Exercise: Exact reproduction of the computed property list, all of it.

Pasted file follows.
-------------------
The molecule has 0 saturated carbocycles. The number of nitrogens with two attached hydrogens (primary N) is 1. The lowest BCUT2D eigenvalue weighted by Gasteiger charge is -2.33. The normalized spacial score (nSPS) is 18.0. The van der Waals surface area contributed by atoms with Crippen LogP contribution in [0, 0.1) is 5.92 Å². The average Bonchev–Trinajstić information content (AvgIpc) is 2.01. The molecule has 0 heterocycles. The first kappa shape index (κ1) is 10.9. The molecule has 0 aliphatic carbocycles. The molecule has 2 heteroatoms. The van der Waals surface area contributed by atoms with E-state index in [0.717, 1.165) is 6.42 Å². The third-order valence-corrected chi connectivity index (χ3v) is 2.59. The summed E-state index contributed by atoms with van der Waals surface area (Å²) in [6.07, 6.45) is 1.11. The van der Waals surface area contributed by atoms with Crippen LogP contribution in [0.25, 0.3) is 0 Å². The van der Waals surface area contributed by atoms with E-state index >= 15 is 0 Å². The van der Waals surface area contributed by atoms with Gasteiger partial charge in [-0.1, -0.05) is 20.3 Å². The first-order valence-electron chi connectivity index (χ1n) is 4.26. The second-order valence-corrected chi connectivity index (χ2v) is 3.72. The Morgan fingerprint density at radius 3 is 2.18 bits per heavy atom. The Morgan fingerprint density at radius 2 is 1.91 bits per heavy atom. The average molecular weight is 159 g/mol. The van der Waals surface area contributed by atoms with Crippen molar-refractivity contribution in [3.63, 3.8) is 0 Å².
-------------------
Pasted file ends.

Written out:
The molecule has 0 saturated carbocycles. The number of nitrogens with two attached hydrogens (primary N) is 1. The lowest BCUT2D eigenvalue weighted by Gasteiger charge is -2.33. The normalized spacial score (nSPS) is 18.0. The van der Waals surface area contributed by atoms with Crippen LogP contribution in [0, 0.1) is 5.92 Å². The average Bonchev–Trinajstić information content (AvgIpc) is 2.01. The molecule has 0 heterocycles. The first kappa shape index (κ1) is 10.9. The molecule has 0 aliphatic carbocycles. The molecule has 2 heteroatoms. The van der Waals surface area contributed by atoms with E-state index in [0.717, 1.165) is 6.42 Å². The third-order valence-corrected chi connectivity index (χ3v) is 2.59. The summed E-state index contributed by atoms with van der Waals surface area (Å²) in [6.07, 6.45) is 1.11. The van der Waals surface area contributed by atoms with Crippen LogP contribution in [0.25, 0.3) is 0 Å². The van der Waals surface area contributed by atoms with E-state index >= 15 is 0 Å². The van der Waals surface area contributed by atoms with Gasteiger partial charge in [-0.1, -0.05) is 20.3 Å². The first-order valence-electron chi connectivity index (χ1n) is 4.26. The second-order valence-corrected chi connectivity index (χ2v) is 3.72. The Morgan fingerprint density at radius 3 is 2.18 bits per heavy atom. The Morgan fingerprint density at radius 2 is 1.91 bits per heavy atom. The average molecular weight is 159 g/mol. The van der Waals surface area contributed by atoms with Crippen molar-refractivity contribution in [3.63, 3.8) is 0 Å².